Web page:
Rappers sure can be dramatic these days, can't they?
Shortly before the Thunder took on the Spurs in Oklahoma City last night, Lil Wayne took to Twitter to say that he had been denied entry to the Chesapeake Energy Arena to watch the game.
Of course, the reality of the situation wasn't nearly as dramatic as Wayne had made it seem. What actually had happened was that the Thunder game had sold out and there were not any courtside seats available.
Some clarity, via the Associated Press:
Thunder spokesman Dan Mahoney says Lil Wayne's representatives did contact the team requesting tickets but insisted that he sit on the front row, and none of those seats was available. Oklahoma City sold out every home game during the regular season and playoffs this season.
Mahoney says: ''We'd love to have him at a game, but like anyone else, he needs a ticket.''
Well, now. That makes a little more sense.
This isn't Los Angeles or Miami where courtsides are saved for celebrities who feel like showing up. This is Oklahoma City, a place with one of the most diehard fanbases in the league.
It's hardly a surprise that there weren't courtside seats available for the Thunder's first home game in their Western Conference Finals series against the Spurs.
So what happens now? Despite Wayne finishing off his tweet with "Go Spurs!," Kevin Durant is coming through as the hero once again, offering the rapper two of his courtside tickets for Game 4.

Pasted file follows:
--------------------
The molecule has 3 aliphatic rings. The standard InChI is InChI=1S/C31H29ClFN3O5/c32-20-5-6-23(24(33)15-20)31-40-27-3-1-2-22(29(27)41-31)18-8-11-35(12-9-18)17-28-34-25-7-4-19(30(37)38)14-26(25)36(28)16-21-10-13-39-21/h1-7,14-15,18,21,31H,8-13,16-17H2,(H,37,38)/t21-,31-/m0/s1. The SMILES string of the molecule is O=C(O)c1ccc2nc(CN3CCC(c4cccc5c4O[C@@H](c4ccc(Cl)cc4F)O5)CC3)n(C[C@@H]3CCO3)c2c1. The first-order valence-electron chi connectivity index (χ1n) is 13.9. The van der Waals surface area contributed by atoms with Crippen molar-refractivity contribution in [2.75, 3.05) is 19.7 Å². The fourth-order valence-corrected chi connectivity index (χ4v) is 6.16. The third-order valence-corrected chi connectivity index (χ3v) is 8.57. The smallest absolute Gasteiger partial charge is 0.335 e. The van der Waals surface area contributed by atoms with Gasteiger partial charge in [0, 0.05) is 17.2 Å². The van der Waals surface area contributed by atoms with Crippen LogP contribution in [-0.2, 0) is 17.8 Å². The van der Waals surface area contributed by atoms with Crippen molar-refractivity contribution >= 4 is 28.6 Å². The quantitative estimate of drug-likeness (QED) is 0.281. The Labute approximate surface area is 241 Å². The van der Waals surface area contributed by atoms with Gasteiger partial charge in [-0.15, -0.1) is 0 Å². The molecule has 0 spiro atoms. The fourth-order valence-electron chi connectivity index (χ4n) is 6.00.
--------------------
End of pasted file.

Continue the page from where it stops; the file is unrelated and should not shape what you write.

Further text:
Via USA Today,of
The Oklahoma City Thunder star has two extra that he's willing to give up to bring some celebrity status to the Chesapeake Energy Arena for Game 4 on Saturday, with the Thunder trailing the San Antonio Spurs 2-1 in their best-of-seven Western Conference finals.
"We need people like that around here," Durant said during the team's practice Friday.
James Harden also tweeted that the Thunder would get tickets for the rapper if he needed them.
After this spectacle, expect to see him front and center when Game 4 rolls around.
While it's great to see a celebrity supporting the Thunder and basketball in Oklahoma City, it's even better to know that an organization isn't going to bend the rules and treat someone differently than fans who have been supporting the team all year long.